The real weakness in the case of adding folic acid to flour or bread is that it reeks of mass-medication for a problem that may affect a miniscule number of women of childbearing age and their offspring.It has no relevance in medical terms for the male population, children, most young women or women who have reached the menopause. It can disturb the vitamin B balance and enough has already been said about masking B12 deficiency.If the ’Staff of Life’ is to be used as a vehicle that provides for the minority, how long will it be before statins are added for the heart, ibuprofen for rheumatoid arthritis, and aspirin for headaches? Now there’s a thought for a money-saving NHS project covering a huge amount of the population.Seriously, though, if folic acid has to be added, then it should be declared along with the other B vitamins and minerals, which are added to replace those extracted during the milling process to produce an otherwise devitalised white flour. Again, if it is added, then surely it must be at the milling stage, as the process will be too hit and miss with bakers.Finally, for goodness’ (literally) sake, do not include it in wholemeal flour and certainly not organic wholemeal. At least let the purists among us have bread that hasn’t been tampered with.Ray Hill,Sunshine Craft Bakery,Stroud, GloucestershireIf you would like to air your views on this topic or any other talking points of the baking industry, then please write to British Baker or email [email protected]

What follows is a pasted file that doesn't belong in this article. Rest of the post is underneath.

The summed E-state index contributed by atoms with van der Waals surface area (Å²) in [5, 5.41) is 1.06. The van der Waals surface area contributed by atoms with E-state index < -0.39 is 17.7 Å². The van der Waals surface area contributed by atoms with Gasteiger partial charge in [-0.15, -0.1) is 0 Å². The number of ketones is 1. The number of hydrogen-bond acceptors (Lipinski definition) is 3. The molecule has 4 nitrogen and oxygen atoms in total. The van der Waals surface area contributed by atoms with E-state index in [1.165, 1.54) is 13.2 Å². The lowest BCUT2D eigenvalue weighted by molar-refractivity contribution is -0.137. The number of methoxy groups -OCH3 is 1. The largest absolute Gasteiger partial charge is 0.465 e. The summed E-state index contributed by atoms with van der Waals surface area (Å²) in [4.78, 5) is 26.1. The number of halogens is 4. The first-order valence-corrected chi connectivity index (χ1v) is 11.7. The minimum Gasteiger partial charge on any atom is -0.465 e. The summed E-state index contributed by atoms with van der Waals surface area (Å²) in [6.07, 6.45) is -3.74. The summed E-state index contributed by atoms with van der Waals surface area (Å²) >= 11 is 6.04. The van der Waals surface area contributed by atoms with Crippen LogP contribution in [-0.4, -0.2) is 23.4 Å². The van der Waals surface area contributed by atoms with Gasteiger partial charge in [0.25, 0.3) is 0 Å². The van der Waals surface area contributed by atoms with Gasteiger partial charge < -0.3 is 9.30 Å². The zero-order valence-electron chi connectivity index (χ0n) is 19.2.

The success of Britain’s bakery sector is built around a strong, mutually beneficial relationship with the major supermarkets.Last week, on these pages, it was reported that a recent survey of UK food suppliers had revealed that 83% of company directors expected to see more firms within their sector go out of business. Much of the blame for this, according to Grant Thornton, the company which carried out the survey, rests with the big supermarkets. Rubbish!Earlier this year, the Competition Commission, reporting on its exhaustive and continuing investigation into the grocery sector, stated that there was “little evidence of any ongoing decline in profits” for manufacturers and processors.In fact, on the three occasions over the past eight years that the Commission has investigated the grocery sector, it has failed to unearth any evidence to support claims that retailers are using their position to profit at the expense of their suppliers. The scale economies arising from increasing market shares have been passed on to consumers in lower prices and product innovation.It is somewhat surprising, then, that Grant Thornton, from a survey of just 50 suppliers, has been able to draw such simplistic conclusions about the state of the grocery market and the relationship between retailers and their suppliers. The reality is that the majority of suppliers enjoy mutually advantageous working relationships with supermarkets.Indeed, the Competition Commission’s own, much more extensive survey of suppliers suggests that supply relationships are generally positive, with 94% of respondents saying they believe they will still be in business in five years’ time and 80% saying they have been able to invest in their businesses in the past two years. That is not indicative of a supply chain breaking under pressure. In the bakery market, the share of retailers’ own-brand products in total sales has been halted and reversed by the big manufacturers, through product individuality and aggressive marketing.Supermarkets know that if they put their suppliers under pressure, it restricts investment and stifles innovation, which is why they aim to foster long-term constructive relationships.One of the things the bakery sector has been able to do well in recent years is innovate to meet the changing tastes of consumers. Bakers were among the swiftest to recognise and react to consumers’ growing interest in health and nutrition, developing new brands and premium and speciality product lines to meet the demand for something different. Super- markets have supported and encouraged this strategy.The supermarkets’ main aim is to serve their customers, which is best done by creating a viable, innovative and competitive supply chain. This is the only way to deliver the choice, quality and innovation that consumers demand.There will always be arguments between supermarkets and their suppliers over terms and conditions, as there are in all supply chains, but supermarkets recognise that treating suppliers badly is bad business, which is why both parties seek, and generally enjoy, mutually beneficial relationships. n